Roz Wade, Learning Officer at the Museum of Zoology, writes:
Welcome to our first Mammalwatch post in Wildlife from your Window. We thought what better way to start than with a post about that terror of the bird feeder – the grey squirrel.
The grey squirrel, Sciurus carolinensis, is a familiar sight in our gardens. The body is around 25cm long, and the tail is bushy and almost the same length. As their name suggests, the fur is grey, but is tinged reddish-brown around the face and feet. They are agile animals, making excellent tightrope walkers and able to scurry through the treetops with ease.
Reds vs Greys
If you have been taking part in our Open Your Window Bingo, you may have noticed that a grey squirrel only scores one point. Why is that? Grey squirrels are an invasive species in the UK. They were introduced here from North America in 1876, and have since spread across the country, and have had a big impact on our wildlife, particularly our native red squirrels.
The red squirrel, Sciurus vulgaris, is smaller than the grey squirrel, has a russet-coloured coat, and tufts of fur on the tips of its ears. They live in both coniferous and deciduous woodland across Europe and Asia. Since the introduction of grey squirrels to the UK, our population of red squirrels has really suffered. Grey squirrels can outcompete red squirrels for food and habitats. They also carry a virus called squirrelpox which can be fatal to red squirrels. There are still some places in Britain where you can find red squirrels, and there are conservation efforts to protect these populations. Find out more about the invasive grey squirrel and efforts to protect red squirrels with Inside Ecology and the Wildlife Trusts.
Where do squirrels fit in the tree of life?
Squirrels are rodents. Rodents are a very successful group of mammals – there are more species of rodent than any other type of mammal alive today. Rodents have a large pair of incisor teeth top and bottom at the front of the jaws. These keep growing throughout life. Rodents have enamel only on the front surface of their incisors. The sharp, chisel-like shape of these teeth is formed by the softer dentine on the rear surface of the tooth wearing away more easily than the tough enamel on the front.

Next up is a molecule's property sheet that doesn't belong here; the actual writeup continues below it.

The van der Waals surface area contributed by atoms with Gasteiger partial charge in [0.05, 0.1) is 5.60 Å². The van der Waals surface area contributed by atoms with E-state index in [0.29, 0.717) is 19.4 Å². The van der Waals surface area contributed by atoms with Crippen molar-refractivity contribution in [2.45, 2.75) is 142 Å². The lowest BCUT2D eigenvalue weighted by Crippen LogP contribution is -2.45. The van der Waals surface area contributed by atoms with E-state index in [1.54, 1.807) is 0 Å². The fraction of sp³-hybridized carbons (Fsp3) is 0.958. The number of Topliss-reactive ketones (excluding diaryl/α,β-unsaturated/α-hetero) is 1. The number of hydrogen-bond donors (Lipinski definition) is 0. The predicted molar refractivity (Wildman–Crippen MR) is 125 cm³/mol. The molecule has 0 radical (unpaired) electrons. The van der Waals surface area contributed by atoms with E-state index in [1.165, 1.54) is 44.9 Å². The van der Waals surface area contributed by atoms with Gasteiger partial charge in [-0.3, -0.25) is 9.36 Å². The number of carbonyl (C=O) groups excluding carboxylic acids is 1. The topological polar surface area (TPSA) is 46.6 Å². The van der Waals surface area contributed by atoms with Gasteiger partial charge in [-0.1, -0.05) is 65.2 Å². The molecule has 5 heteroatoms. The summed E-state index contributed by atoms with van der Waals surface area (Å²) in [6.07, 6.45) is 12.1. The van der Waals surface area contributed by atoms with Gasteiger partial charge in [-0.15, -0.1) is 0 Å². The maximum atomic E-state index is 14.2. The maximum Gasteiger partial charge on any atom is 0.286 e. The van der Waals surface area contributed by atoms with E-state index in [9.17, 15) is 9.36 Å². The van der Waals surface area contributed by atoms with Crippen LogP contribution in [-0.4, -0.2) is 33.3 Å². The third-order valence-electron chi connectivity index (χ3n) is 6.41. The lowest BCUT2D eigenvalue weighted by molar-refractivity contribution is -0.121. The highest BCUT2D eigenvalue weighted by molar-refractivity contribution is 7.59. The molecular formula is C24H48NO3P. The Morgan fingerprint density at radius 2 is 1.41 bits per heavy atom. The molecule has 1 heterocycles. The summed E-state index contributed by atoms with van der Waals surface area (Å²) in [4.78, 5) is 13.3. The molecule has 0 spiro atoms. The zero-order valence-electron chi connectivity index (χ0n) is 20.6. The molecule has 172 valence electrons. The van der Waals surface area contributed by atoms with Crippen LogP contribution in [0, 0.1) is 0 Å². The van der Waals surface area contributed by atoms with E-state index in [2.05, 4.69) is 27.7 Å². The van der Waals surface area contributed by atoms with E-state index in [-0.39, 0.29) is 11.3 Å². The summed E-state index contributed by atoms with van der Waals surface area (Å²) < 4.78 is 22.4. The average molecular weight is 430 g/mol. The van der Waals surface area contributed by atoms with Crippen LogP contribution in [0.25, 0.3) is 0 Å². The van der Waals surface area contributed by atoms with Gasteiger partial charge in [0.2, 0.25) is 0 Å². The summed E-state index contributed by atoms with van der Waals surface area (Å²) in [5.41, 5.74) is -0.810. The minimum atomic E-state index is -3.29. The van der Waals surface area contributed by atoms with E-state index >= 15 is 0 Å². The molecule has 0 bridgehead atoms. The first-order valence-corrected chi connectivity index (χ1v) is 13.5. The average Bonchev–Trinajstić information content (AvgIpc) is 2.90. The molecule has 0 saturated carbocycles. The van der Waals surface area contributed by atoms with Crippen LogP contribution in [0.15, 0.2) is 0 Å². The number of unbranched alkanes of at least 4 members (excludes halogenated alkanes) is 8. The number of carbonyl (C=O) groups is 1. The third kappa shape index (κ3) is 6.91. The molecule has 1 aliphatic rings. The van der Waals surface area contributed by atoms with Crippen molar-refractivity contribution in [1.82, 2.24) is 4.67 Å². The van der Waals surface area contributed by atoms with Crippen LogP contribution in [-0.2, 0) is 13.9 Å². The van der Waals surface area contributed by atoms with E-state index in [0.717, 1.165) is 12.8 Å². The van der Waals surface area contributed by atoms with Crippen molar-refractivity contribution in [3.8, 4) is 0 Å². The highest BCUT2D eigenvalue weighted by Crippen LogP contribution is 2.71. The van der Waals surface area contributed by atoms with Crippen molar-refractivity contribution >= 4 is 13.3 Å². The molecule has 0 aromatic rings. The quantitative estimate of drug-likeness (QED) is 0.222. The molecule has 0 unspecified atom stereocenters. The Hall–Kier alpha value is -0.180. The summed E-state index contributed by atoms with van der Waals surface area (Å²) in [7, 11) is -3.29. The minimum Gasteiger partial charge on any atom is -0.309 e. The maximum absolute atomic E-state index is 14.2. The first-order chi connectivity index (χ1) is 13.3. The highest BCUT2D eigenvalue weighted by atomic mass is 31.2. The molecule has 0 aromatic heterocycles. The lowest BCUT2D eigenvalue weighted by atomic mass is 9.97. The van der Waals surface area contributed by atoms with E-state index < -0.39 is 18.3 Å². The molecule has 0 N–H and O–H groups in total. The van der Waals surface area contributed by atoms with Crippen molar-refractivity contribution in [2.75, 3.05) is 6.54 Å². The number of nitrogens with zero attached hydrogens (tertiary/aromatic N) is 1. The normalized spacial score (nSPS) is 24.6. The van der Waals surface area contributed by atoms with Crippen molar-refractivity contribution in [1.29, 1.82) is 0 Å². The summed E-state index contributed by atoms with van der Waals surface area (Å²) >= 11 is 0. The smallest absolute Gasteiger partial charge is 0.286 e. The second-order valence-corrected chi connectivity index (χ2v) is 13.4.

This is a beaver skull with some of the bone of the cheek and snout removed to show the full extent of the teeth. See the long, curved incisor at the front that will keep growing throughout life.
The incisors of rodents are gnawing teeth. They can be used to gnaw on hard foods such as nuts and seeds, but also for gnawing through wood, plastic, pipes and more. Beavers use their incisors to fell trees to build their dams.
Rodent skulls from left to right: American beaver, domestic guinea pig, brown rat
In squirrels, the incisors are quite chunky for gnawing into tough nuts and seeds.
Skull of a grey squirrel, Sciurus carolinensis. Notice the orange enamel on the front of the incisors. These incisors are big and tough to gnaw into hard nuts and seeds. You can also see the grinding molar teeth toward the back of the jaws
There are over 270 species of squirrel alive today in Africa, Eurasia and the Americas. They include tree squirrels moving along branches and tree trunks, flying squirrels gliding from tree to tree, and ground squirrels nesting in burrows. Our red and grey squirrels are both tree squirrels, living in forests and adapted to climb.
Have you ever watched a squirrel in the woods and wondered just how does it climb so quickly up and down the vertical tree trunks? Tree squirrels, like our grey and red squirrels, have a number of adaptations for life in the trees. The long tail of a squirrel helps them to balance when travelling along branches. Sharp claws on their toes give squirrels added grip. Then to help them travel down tree trunks safely head first, tree squirrels have a specialised ankle joint that allows them to rotate the hind foot to point backwards. Take a look next time you see one in your garden clambering down a tree or fence post.
Have you looked out of your window and seen a long, slender mammal with black fur bounding across the grass or through the trees? I know I have, thinking at first what a strange-shaped cat before realising it was a black squirrel. Black squirrels are melanistic grey squirrels – that means they are grey squirrels that produce more of the pigment melanin, giving their fur its dark hue. This is a trait that is passed on in the genes. There are large populations of black squirrels in North America. In the UK, they were first seen in Bedfordshire in 1912, but have since spread, with records in Cambridgeshire and Hertfordshire, and probably more widely than that. So take a second look when you see a peculiarly shaped black cat outside – it might be a black squirrel.